Archive for May, 2010

Apple overtake Microsoft in size

May 28, 2010

Apple have just pipped Microsoft to the title of largest tech company. Now with a capitalisation of $222 Billion, they have knocked Microsoft into second with only $219 Billion value.

The popularity of Apples hardware is difficult to argue with and when compared with the relative unpopularity (inspite of it’s use) of the windows platform. With the Uk launch today of the iPad, Apples star is on the rise.

Yandex sets its sights on Google

May 25, 2010

Yandex, the Russian search engine is having a good time. Currently up to 7th in the overall search traffic stats, ahead of Ask and Facebook, Yandex is looking to capitalise on its new English speaking engine.

It has been noted that for many searches, Yandex is quietly out performing Google and delivering much more suitable results than current google search is doing.

Will this progress continue? Will Yandex be able to out perform the likes of Bing? Watch this space…..

Google Caffeine Observations

May 23, 2010

Here is an interesting thing, the speed that your website loads is now critical to your web performance. We have a page within our site that is purely a navigation pages with all our necessary links on it. It is in general one of the most used pages on our site as all staff access it many times per day.

We have recently moved offices and were without a highspeed connection for the best part of a month. Because of this, some of us worked from home, or used mobile dongle connections in the office.

Now here is where it gets interesting…….. Googles Caffeine update has added average load times into the algorithm in order to speed up the web.

This opens up several points, like where does it get the data?
It turns out we supply in via Google analytics. If you views Googles webmaster tools, you can now see a graph of your sites speed performance. The mark the top 20th percentile as being fast, and the bottom 80th percentile as being slow.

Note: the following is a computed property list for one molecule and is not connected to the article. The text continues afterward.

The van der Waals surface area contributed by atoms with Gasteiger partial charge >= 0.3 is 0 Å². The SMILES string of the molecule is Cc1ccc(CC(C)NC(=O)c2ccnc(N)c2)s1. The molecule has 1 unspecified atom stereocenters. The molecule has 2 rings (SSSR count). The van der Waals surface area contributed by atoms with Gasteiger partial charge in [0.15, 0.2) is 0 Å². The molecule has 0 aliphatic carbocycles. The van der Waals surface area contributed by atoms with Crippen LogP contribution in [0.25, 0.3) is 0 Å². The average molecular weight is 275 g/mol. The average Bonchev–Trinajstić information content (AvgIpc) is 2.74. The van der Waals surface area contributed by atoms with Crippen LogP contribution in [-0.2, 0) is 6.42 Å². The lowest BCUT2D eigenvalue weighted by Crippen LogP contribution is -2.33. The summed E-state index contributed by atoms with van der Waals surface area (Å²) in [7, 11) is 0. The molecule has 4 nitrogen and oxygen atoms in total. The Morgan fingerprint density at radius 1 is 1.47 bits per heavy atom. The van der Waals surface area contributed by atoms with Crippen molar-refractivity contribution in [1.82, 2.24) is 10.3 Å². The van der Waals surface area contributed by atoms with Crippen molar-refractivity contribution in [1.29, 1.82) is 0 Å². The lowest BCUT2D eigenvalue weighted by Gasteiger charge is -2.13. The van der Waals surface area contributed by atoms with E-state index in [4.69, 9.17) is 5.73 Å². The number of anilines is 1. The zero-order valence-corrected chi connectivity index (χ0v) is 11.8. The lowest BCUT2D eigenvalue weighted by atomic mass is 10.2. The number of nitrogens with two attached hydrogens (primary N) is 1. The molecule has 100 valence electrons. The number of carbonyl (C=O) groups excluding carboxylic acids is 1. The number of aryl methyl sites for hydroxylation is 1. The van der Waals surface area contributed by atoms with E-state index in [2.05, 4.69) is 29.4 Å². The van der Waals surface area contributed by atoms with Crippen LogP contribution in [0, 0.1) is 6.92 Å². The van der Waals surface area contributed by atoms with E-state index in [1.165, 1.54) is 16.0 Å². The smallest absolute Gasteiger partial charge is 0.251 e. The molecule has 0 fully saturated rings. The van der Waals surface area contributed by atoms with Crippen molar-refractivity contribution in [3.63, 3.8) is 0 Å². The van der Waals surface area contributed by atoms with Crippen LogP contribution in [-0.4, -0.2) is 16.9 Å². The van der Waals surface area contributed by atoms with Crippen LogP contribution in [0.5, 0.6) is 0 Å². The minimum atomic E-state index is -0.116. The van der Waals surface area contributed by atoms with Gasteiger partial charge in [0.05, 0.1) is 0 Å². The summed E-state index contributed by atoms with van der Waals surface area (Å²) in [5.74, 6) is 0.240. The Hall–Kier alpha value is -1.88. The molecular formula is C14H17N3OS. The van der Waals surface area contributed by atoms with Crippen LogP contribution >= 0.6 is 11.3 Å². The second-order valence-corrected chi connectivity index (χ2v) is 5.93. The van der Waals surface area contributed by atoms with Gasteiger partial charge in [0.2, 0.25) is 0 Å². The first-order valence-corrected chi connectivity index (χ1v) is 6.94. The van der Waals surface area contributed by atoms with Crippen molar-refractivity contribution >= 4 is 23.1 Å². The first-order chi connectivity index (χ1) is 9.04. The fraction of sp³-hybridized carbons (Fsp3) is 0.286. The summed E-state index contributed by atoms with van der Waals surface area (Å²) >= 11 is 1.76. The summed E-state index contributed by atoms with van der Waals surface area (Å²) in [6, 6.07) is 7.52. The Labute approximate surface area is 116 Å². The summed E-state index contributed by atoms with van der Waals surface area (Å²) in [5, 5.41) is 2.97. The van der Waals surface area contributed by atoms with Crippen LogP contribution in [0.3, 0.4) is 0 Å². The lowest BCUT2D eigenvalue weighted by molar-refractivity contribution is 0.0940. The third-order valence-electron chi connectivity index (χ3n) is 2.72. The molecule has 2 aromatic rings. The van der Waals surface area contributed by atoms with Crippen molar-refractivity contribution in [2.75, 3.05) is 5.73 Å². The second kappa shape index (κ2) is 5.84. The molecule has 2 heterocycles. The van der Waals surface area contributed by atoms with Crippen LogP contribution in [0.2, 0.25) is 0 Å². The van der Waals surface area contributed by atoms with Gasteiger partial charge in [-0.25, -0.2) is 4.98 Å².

Due to the volume of searches we were conducting via mobile connections, ( in a rural invironment I might add) we saw our average load time rise from a second to over 18 seconds.

At the 18 second point, our site disappeared off the front page of Google for “Search Engine Optimization”, causing a secondary drop in traffic so that the only hits we were then getting were 18 sec average load time.

We were initially stumped as to what had caused the fall from grace, and proceeded to double check ever single element of our process in order to establish the cause.

It turned out that not only had our own visits caused the problem, but we had given Google the data to decide to drop us from the rankings.

What this has done is to force us back to the drawing board, to speed up our design to the point that our new pages load in 0.8 sec ave, while having 900 k of data, some 6 times more than many of our front page competitors. This all means that we can carry more of our message than our competitors can and so drive sales.

The good news is that once we narrowed the problem down and took steps to fix it, we returned back into the top three, as if nothing had happened!

It raised a few questions, for example if you have a site that receives mostly mobile searches, you may well be penalised….. if you use Google analytics. How do you resolve that situation?

While I commend Google for their efforts, the current system is quite bug ridden, as potentially you could affect a competitors rankings by repeatedly loading their site using a mobile device…….. it is surely just a matter of time before someone does just that?

as one of the leading Search engine Optimization companies in the UK, it is important to stay one step of ahead of the major engines, but with this update it is difficult to pre guess which way they will go with it. One thing is for certain, if you have a slow site, you should remove Analytics as soon as possible as you will start to slide in the rankings eventually.

Find out more Search Engine Optimization

Google gains more share of the search market

May 11, 2010

Google has had a fantastic April, seeing it’s share of the search market grow by 2 points in the US to over 71%. By contrast, Yahoo saw a drop of 1% dipping below 15% share and Bing dropped 2% falling back below 10% once more, inspite of the massive $100M marketing investment in Microsofts new engine.

This must be worrying news not only for Bing, but also for Yahioo who are going to be using Bing search later this year. It looks so far as if the public have not taken to Bing as much as was hoped. If you have seen the TV ads in the UK, I am not surprised, as they make no marketing sense to me at all, and seem to imply that their search engine will deliver random information, or perhaps I misunderstand the ad?

The biggest loser in all of this is Ask, who lost a massive 37% of their search volume in April, falling to just over 2%.

Where will this domination by Google end? Good question, I believe that it will require a different approach in order to topple Google and I have a feeling that the big players aren’t brave enough to risk what they have in order to create a new search model, while new players now require massive funding in order to compete.